4: chemical reactions between cladding/coating/coolant

5: material diffusion between coating/cladding

• Coupling

We implement more advanced and innovative coupling of Monte Carlo and system thermal-hydraulics (Serpent/RELAP5). This work resulted in a new coupling convergence criteria based directly on the accuracy of the solution, without the need for ad-hoc convergence coefficients.

# Rossi Alpha

Current work being performed using physical models includes the research being performed by George McKenzie on the Rossi Alpha method. His research includes development of experiments capable of measuring the value of Alpha on systems near critical. The experiment has primarily been designed for the various critical assemblies in the NCERC facility operated by Los Alamos National Lab. The Rossi Alpha experiment modernizes an experiment designed by Bruno Rossi in the 1940s. The experiment utilizes the fact that neutrons in a fission system occur in chains and not as single entities. The experiment is designed to measure the correlation between neutron counts. Feynman’s equation statistically separates the neutron counts into accidental or correlated neutron pairs based on the time of arrival after an initiating event. The classical method for the Rossi experiment used gated circuitry to track when a neutron was incident upon a system. The downside of this method is that the circuitry was complex and only one single fission chain could be measured at once. The modern method allows many chains to be simultaneously measured by a time tagging system such as the LANL custom designed List-mode module (PATRM systems, etc.). The List-mode module allows for custom time binning to take place and the ability to modify the size of the bins post data collection. Then using software designed by George McKenzie, the useful information can be manipulated from the data.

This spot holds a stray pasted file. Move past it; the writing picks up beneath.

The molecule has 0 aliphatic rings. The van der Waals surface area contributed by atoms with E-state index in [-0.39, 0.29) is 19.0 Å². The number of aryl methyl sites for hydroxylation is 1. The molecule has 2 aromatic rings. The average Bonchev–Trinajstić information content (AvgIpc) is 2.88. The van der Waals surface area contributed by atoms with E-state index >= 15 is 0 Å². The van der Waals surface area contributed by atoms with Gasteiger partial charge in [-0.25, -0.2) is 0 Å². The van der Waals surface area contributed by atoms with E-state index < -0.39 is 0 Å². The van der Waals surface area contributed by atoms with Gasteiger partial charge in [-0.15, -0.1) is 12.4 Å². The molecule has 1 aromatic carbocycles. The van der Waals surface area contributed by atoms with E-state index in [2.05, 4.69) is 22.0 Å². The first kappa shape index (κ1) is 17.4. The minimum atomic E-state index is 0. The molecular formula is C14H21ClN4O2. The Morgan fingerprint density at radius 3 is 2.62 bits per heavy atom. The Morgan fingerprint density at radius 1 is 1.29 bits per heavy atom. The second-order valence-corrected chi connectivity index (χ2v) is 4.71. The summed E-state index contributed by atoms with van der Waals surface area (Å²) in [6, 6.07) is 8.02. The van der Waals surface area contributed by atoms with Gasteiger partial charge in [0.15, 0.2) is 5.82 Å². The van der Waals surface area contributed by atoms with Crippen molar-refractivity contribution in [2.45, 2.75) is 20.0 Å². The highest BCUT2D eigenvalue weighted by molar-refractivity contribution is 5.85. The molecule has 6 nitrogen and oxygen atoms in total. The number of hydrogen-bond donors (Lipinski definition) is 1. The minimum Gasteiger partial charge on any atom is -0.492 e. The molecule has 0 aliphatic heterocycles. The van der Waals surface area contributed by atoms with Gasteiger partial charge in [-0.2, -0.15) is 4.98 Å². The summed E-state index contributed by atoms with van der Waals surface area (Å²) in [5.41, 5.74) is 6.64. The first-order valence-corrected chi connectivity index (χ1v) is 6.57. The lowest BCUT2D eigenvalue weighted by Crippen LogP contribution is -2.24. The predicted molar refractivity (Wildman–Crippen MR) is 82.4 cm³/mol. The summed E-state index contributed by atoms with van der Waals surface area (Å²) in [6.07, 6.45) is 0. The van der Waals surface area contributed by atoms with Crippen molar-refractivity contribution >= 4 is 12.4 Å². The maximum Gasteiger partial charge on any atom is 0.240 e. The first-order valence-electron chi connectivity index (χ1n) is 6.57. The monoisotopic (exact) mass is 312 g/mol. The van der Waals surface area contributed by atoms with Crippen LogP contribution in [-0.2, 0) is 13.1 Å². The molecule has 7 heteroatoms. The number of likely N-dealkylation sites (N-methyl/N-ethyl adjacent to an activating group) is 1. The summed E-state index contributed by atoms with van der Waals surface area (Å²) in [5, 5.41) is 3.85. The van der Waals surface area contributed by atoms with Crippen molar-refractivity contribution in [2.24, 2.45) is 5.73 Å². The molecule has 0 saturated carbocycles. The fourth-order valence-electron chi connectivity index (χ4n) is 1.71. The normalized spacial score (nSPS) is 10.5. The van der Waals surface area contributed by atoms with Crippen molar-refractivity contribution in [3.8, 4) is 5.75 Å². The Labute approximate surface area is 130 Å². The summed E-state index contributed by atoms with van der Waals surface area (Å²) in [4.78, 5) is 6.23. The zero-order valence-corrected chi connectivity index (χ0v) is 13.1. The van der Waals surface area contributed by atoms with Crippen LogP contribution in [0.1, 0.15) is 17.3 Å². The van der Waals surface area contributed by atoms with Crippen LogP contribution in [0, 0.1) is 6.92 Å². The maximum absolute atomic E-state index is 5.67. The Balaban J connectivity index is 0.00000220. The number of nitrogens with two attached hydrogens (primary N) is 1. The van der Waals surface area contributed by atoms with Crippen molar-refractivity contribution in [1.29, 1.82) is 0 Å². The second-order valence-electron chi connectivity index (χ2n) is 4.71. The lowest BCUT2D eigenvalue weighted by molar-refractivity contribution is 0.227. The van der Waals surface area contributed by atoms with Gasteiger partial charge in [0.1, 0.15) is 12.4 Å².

• Inverse uncertainty of physical models in system thermal-hydraulics codes.

The work resulted in a new Bayesian method based on Maximum a Posteriori (MAP) estimation of Probability Density Function (PDF) for inverse (input parameter) uncertainty. This method quantifies the PDF of the physical models, making it possible to derive PDF for any two-phase flow model for which relevant experimental data exists. This is the first time such method has been derived and implemented for two-phase physical models, and the first time PDFs have been calculated for TRACE physical models. For details see PhD thesis of Rijan Shrestha.

Current work focuses on uncertainty quantification for Boiling Water Reactor (BWR) stability analysis and prediction. This work evaluates the coupled reactor physics-thermal hydraulics behavior modeling of the Oshkarshamn-2 NPP stability event. The primary codes used in this analysis are TRACE (thermal hydraulic modeling) and PARCS (neutronics analysis). The aim is to evaluate the uncertainty of different fluid flow models on reliable stability prediction.

** Contact **: txk (at) illinois.edu